“What if” iterable.join()

…or “Let’s keep floging this dead horse”…

Over the weekend I got some reactions over the str.join() vs list.join(). Well, just for fun, this morning I played “what if” in my head.

So, let’s say every iterable got a join() method. So you could

>>> a = ['s', 'l', 'o', 'w']
>>> a.join('')

Exactly as JavaScript does. Mkay. A could even be a tuple and would still work. Or, stupidly enough, a string and still work. But, then, what would be the first thing that would cross you mind when you saw this code for the first time:

>>> a = ['s', 'l', 'o', 'w']
>>> b = ['r', 'u', 'l', 'z']
>>> c = a.join(b)

You have a list in one side and a list in the other with a “join” method. List-join-list. Well, I’d expect another list with ['s', 'l', 'o', 'w', 'r', 'u', 'l', 'z'] which is what extend() does.

But let’s return to the original str.join(): What it does is, join the iterable in the parameters using “self”. Mkay, so what would be:

c = ['r', ['s', 'l', 'o', 'w'], 'u', ['s', 'l', 'o', 'w'], 'l', ['s', 'l', 'o', 'w'], 'z']

Which doesn’t make any sense.

Let’s go further. join() could, possible, call str() for the parameter and still react like JavaScript join(). Why? Well, as you may already know, Python have dynamic typing which means any variable can be used. Just to remember:

var l = ['s', 'l', 'o', 'w']
var j = l.join('')

would result in “slow” in JavaScript. Mkay, so

>>> l = ['s', 'l', 'o', 'w']
>>> r = ['r', 'u', 'l', 'z']
>>> j = l.join(r)

Would result in… guess what, "s['r', 'u', 'l', 'z']l['r', 'u', 'l', 'z']o['r', 'u', 'l', 'z']w" which, not surprisingly, still doesn’t make sense. Ok, if r was a simple string, it would react exactly like JavaScript. But it would be a mess with any other types. And what’s the point of dynamic typing if you force types?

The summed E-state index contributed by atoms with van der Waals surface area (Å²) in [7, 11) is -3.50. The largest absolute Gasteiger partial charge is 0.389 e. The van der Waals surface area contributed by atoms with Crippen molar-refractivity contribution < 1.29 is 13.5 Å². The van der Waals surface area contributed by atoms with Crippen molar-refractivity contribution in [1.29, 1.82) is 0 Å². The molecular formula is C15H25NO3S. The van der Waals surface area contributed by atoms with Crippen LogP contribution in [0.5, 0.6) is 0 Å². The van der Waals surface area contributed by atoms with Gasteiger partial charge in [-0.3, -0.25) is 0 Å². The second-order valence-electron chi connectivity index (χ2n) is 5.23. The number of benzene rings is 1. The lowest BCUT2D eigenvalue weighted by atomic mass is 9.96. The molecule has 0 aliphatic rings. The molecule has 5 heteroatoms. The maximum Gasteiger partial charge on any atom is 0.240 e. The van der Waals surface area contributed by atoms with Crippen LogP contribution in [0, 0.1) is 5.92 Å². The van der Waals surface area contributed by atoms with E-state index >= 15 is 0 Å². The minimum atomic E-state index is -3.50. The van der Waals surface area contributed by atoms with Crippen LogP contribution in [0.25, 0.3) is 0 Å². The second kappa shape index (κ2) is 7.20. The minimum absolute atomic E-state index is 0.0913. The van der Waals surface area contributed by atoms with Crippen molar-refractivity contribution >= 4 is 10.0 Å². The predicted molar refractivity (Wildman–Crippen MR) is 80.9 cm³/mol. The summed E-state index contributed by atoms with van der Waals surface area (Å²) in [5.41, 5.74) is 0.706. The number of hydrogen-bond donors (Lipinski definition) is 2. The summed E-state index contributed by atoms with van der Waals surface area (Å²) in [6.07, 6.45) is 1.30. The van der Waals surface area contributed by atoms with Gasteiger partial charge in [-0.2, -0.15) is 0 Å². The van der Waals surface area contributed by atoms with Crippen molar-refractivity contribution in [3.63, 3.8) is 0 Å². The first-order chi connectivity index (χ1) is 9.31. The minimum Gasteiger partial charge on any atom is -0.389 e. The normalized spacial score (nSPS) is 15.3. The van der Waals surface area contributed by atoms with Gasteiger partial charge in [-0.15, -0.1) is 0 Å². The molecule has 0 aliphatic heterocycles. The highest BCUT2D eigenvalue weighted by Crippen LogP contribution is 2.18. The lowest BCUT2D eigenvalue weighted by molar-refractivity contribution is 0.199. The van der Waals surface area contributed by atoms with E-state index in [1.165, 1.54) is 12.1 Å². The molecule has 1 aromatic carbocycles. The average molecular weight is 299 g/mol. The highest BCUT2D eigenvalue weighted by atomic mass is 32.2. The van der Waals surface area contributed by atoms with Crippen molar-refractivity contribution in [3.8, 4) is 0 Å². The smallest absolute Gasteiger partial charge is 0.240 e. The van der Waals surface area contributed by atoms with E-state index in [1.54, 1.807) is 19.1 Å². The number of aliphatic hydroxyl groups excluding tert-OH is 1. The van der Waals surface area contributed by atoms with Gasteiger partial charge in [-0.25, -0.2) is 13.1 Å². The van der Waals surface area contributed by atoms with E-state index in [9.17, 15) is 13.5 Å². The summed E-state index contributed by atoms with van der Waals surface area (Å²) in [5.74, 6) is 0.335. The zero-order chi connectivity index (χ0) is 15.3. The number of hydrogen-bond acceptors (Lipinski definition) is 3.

So, str.join() not only makes code simpler and avoid some mess of monkey-patching, it also removes a greater problem: ambiguity.

And yes, I understand that JavaScript list.join(str) makes sense, but it still have the problem with “What about the other types? Are you a racist?”

Edit: Just for curiosity, I wrote a list.join(list) code in JavaScript to see the results. Here they are for you mind-bloggling pleasure:

js> var l = ['s', 'l', 'o', 'w'];
js> var r = ['r', 'u', 'l', 'z'];
js> var j = l.join(r);
js> j

Python: why str.join() and not list.join()

or “Slowpoke finally understands Python

When I was in Australia, one guy kept asking why Python had the “horrible” (in his opinion) str.join() instead of obvious (in his opinion) list.join()?

After working with JavaScript for a while, I can understand his opinion: In JS, you have a list.join() of sorts and it makes a hell lot of sense.

But, then again, this morning it finally hit me: str.join() uses an iterable object as parameter, so any iterable object will work. For example:

>>> p = 'python'
>>> '-'.join(p)

Ok, this is understandable, but why not have a list.join() too? Well, this would mean that every iterable object would have to have a join() method (str.join(), tuple.join(), dict.join(), list.join() and all the new iterable objects that appeared in Python 3.0.) Since the C API for Python doesn’t allow object hierarchies (and all base types are implemented in C), the same method would have to be implemented over and over again. Not only that, but you would have several different ways to join() stuff instead of one, (now) obvious way.

Another way to fix this would monkey-patch every object to have a join() method, but that’s not the Python way. Monkey-patch is never the Python way.

And the same rule applies to len(): it takes any iterable due the same reason.